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Day 20: Week 3 Wrap Up

February 11, 2012

We have completed week three. Like the last two weeks, we spent a lot of time in committee meetings.

Committees are where bills go through their first vetting. Each legislator is a member of at least two standing committees, and one appropriations
committee. President Waddoups assigns a chair to each standing committee and a co-chair to each of the appropriations committee. (The
appropriations committees are co-chaired by a House member and a Senate member.) The committee chairs, run the meetings, set the agenda and oversee the hearing process that the bills receive.

A standing committee hears debate on bills that relate to their assigned emphasis and topics. In the meeting, the bill sponsor presents the bill
and what it will accomplish, then members of the committee ask clarifying questions. If you have a concern with or are in favor of a bill, this is a great place for you to participate. Members of the public are invited to comment and testify in behalf of or in opposition to a bill. Committee
members ask clarifying questions of public witnesses as well. After the bill as had its hearing, committee members vote on it’s merit. If it passes, then it is sent to the floor for further debate. If it fails it does not go to the floor. However, if a bill fails, it can still be brought back to the committee at a later date.

The appropriations committee set the budget priorities for their areas. Our state Constitution requires that we run on a balanced budget. So each appropriation committee begins with a base budget, hears from the different entities as to their financial needs and then votes on how they will distribute the available funds. I serve on the Business & Labor and Judiciary standing committees and the Social Services and Retirement appropriations committee.

Here is a link where you can find the different committees and the bills they are discussing: We did do quite a bit of work on bills that have reached the floor this week. Here are some of the more interesting ones:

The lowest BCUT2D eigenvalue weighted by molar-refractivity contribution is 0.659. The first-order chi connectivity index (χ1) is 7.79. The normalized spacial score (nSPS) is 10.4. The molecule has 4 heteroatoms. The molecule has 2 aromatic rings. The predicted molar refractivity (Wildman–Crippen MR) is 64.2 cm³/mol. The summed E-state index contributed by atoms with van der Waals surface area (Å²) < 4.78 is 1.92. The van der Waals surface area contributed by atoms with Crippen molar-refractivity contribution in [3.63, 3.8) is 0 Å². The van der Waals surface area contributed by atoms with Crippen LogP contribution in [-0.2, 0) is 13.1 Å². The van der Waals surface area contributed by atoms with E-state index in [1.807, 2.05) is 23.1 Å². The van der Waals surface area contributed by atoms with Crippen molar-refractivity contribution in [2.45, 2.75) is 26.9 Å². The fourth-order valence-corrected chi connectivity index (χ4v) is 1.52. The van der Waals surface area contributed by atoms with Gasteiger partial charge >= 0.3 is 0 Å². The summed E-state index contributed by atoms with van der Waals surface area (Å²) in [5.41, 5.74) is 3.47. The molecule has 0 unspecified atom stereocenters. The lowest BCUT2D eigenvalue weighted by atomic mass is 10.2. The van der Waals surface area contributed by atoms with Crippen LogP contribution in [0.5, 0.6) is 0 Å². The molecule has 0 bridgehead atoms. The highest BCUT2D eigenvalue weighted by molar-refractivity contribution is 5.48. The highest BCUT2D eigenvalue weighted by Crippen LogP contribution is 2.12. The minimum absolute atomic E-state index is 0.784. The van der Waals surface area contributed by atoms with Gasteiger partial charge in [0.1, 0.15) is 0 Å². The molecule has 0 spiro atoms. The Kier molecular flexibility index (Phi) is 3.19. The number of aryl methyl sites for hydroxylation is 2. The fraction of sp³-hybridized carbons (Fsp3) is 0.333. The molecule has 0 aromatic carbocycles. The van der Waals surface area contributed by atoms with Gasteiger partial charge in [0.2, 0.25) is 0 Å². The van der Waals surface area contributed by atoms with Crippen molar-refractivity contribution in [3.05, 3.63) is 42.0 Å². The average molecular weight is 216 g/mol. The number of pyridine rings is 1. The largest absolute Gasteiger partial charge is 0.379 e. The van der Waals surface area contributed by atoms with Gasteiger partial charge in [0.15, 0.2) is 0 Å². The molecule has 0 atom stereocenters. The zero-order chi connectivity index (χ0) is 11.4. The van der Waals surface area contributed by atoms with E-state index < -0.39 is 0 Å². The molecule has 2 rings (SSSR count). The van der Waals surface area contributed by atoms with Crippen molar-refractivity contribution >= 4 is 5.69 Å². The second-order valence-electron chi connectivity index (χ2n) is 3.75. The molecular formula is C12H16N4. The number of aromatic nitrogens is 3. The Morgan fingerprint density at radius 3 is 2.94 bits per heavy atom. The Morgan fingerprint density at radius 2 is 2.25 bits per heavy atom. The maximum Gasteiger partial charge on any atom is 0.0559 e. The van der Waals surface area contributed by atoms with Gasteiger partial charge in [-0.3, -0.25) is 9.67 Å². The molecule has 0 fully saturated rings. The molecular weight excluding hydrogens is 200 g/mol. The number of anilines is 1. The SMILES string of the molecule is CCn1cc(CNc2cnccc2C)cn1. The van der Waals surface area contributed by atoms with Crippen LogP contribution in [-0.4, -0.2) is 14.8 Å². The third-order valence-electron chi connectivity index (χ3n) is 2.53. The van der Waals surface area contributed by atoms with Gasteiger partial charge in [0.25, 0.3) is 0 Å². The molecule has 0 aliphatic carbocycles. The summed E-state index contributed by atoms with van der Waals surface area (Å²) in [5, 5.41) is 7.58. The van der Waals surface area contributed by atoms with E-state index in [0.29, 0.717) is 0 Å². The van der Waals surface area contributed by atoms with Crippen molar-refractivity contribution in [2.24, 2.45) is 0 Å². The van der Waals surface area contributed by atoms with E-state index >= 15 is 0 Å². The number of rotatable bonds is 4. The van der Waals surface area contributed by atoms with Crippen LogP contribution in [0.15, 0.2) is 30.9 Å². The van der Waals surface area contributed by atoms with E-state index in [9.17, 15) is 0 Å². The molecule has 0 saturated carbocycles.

SB 156 (Senator Valentine) makes the post-retirement benefits for all state elected officials the same as other state employees.

SB 17 (Senator Jenkins) makes the process of getting ballot initiatives on municipal ballots less cumbersome and SB 46 (also Senator Jenkins) provides a way to preserve Utah farmlands.

Senator Stevenson is sponsoring SB 49 that will help keep Hill Air Force Base productive and protected from federal cuts.

SB 31 (Senator Morgan) deals with classroom sizes.

SB 128 (Senator Romero) address teenagers using cell phones while driving.

SB 112 (Senator Niederhauser) looks at changing the taxing structure of cable television.

You can find information on these bills and any other bill that interests you by going to the legislative website at Once there, type the number of the bill (for example SB 111 or HB 111) in the search box on the right side of the page and you will be directed to the information page for the bill. You can also search for bills by typing in a subject or the name of a legislator.

Each week on the Senate floor, we honor Utahns who have done remarkable things. This week we honored Utah’s Teacher of the Year, Leigh Vanden Akker and eight rodeo champions, including the 2011 Bareback Riding World Champion, Kaycee Fields. You can see pictures of these and other events that have happened at the capitol this week on our Facebook page.